Let’s review the issues

October 23, 2019 — Iain King, visiting fellow with the Europe Program at the CSIS in Washington, D.C
“Storm Clouds Gather Over Open Skies Treaty”

While there is little dispute that Moscow has thwarted the spirit of the treaty and is inhibiting its full and proper implementation, most signatories want to resolve the problems within the terms of the accord

This framing is reminiscent of a Trump administration talking point; talking about the “spirit” of treaty compliance, not the compliance issues themselves. The American-alleged violations are just that; alleged. There is no explanation about what “full and proper” means, or any suggestion the United States might be accused of violations as well. This is just a preamble, but already sets the tone that the Americans are justified in their actions, and forgets to mention *all* Open Skies Treaty signatories, not just “many”, as alleged, disapprove of the American choice to withdraw from the treaty; that’s because it is unnecessary, and counterproductive.

May 22, 2020 — by Aaron Mehta & Lorne Cook, AP / DefenseNews
“European states vow to stay in Open Skies Treaty despite US exit”

The treaty also provides insights into readiness by using heat-sensitive equipment to detect how much fuel is in aircraft tanks stationed on the ground.

There are no certified sensor configurations on any nations’ open skies treaty planes which include IR or any such sensors, beyond the visual light spectrum. In the entire history of the Open Skies Treaty there has never been an IR sensor certified for use on any open skies treaty aircraft, ever. The above statement is fictional, and should be removed in its entirety. The statement has been misinforming readers for the past year, and has not been retracted or edited in any way to make it accurate.

For several years, Russia has played fast and loose with the treaty.

I do not feel this is a serious statement; it suggests a lack of understanding of the issues, and willingness to fluff off details hoping the reader doesn’t ask questions.

Citing dubious safety grounds

There is no evidence shown that suggests the author knows what the safety reasons are that have been cited by the Russian Federation to limit overflights of Kaliningrad Oblast, about the size of Connecticut, to 500km in length, or how the issue even came to be; the allegations are dismissed out of hand, just like Trump administration officials do.

(Russia)is keeping Open Skies flights out of Kaliningrad

This is an untrue statement, in fact, I have a declassified Royal Canadian Air Force mission report from the joint Canadian-American overflight of Kaliningrad just a few years ago, which proves flights are being allowed over Kaliningrad. Blocking flights is not what’s happening, according to the United States Department of State, Government of Lithuania, and Government of Estonia, just to name a few. Unfortunately, that talking point is exactly what the far-right-wing Republican faction who has been trying to destroy the Open Skies Treaty since at least 2013 wants people to believe, so I have no doubt sources near to the Trump administration would make this kind of claim, but it’s still false.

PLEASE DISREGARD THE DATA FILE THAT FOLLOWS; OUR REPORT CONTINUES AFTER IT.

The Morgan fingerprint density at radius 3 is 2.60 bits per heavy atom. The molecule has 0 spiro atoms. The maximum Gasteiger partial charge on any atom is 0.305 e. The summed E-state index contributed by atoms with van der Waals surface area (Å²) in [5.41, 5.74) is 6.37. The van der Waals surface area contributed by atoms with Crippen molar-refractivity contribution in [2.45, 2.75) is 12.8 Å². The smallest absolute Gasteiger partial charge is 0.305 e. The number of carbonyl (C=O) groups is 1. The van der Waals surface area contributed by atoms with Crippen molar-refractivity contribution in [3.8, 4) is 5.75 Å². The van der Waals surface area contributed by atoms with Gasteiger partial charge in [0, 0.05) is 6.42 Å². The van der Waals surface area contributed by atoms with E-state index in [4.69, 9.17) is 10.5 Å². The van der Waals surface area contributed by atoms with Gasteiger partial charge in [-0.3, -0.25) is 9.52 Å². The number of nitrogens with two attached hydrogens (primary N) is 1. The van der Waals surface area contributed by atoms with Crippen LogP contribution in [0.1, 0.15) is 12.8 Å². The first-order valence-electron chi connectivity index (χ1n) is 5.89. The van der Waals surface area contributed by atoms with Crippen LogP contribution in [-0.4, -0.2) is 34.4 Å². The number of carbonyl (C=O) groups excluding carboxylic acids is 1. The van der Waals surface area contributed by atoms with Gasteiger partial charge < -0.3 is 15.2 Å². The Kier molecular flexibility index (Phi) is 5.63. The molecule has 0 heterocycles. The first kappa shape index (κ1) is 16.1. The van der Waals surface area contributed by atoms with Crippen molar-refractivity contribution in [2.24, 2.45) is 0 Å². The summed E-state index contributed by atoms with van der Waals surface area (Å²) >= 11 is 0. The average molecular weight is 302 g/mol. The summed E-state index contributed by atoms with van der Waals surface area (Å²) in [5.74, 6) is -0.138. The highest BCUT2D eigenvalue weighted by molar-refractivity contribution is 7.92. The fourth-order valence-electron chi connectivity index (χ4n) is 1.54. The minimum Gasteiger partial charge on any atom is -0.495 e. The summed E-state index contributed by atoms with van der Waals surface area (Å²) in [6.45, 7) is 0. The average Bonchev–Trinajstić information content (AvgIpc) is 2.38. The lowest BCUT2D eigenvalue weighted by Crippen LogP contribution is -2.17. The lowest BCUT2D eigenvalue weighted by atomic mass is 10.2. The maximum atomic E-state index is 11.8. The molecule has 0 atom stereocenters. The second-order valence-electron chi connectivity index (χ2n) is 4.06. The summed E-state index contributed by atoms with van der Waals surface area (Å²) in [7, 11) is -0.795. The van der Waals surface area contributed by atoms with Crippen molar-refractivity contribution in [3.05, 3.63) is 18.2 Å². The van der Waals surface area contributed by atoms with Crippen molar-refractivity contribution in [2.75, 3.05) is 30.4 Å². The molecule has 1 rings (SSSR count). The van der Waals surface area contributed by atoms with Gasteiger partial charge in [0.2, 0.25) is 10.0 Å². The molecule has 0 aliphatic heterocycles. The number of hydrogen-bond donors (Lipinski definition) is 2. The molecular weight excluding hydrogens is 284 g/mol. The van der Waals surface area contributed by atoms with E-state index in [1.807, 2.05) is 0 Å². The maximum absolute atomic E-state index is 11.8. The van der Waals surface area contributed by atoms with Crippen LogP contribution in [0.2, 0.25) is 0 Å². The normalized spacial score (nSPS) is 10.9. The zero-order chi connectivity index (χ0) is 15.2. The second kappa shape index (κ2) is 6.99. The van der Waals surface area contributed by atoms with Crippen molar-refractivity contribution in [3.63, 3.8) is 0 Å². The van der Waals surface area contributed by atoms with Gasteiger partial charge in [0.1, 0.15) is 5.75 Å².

Here is the statement showing they do fly over Kaliningrad, and the United States was leading the joint flight; straight from the Government of Estonia on February 26th, 2020.

The leading country of the observation flight was the United States, while the team also included members of the military from Estonia and Lithuania (..)
On February 19 (2020), an observation flight along the route Kubinka-Belarus-Kaliningrad, as well as a separate flight above Kaliningrad took place.

(Russia) is also denying access near Georgia’s territories of Abkhazia and South Ossetia (which only Russia regards as independent countries)

Why not explain why that’s a point of contention? The area in question is a 10km strip of land on the Russian side of the Abkhazia and South Ossetia border, a very small strip of land. The treaty states no flight plans are allowed to fly within 10km of non-signatory open skies treaty states; Russia calls Abkhazia and South Ossetia independent, therefore they obviously cannot allow open skies treaty flights within 10km of their border. As multiple officials have stated, this isn’t a treaty problem, this is a statehood recognition problem, and insignificant to overall treaty implementation, unless being used as an excuse to withdraw from the Open Skies Treaty.

This has angered (..) several U.S. allies who believe that the move would play into Russia’s hands

Shouldn’t that be clarified? The author doesn’t mean “several”, it’s all of them. All American allies who are signatory to the Open Skies Treaty are against an American withdrawal. Not many, not some; all of them.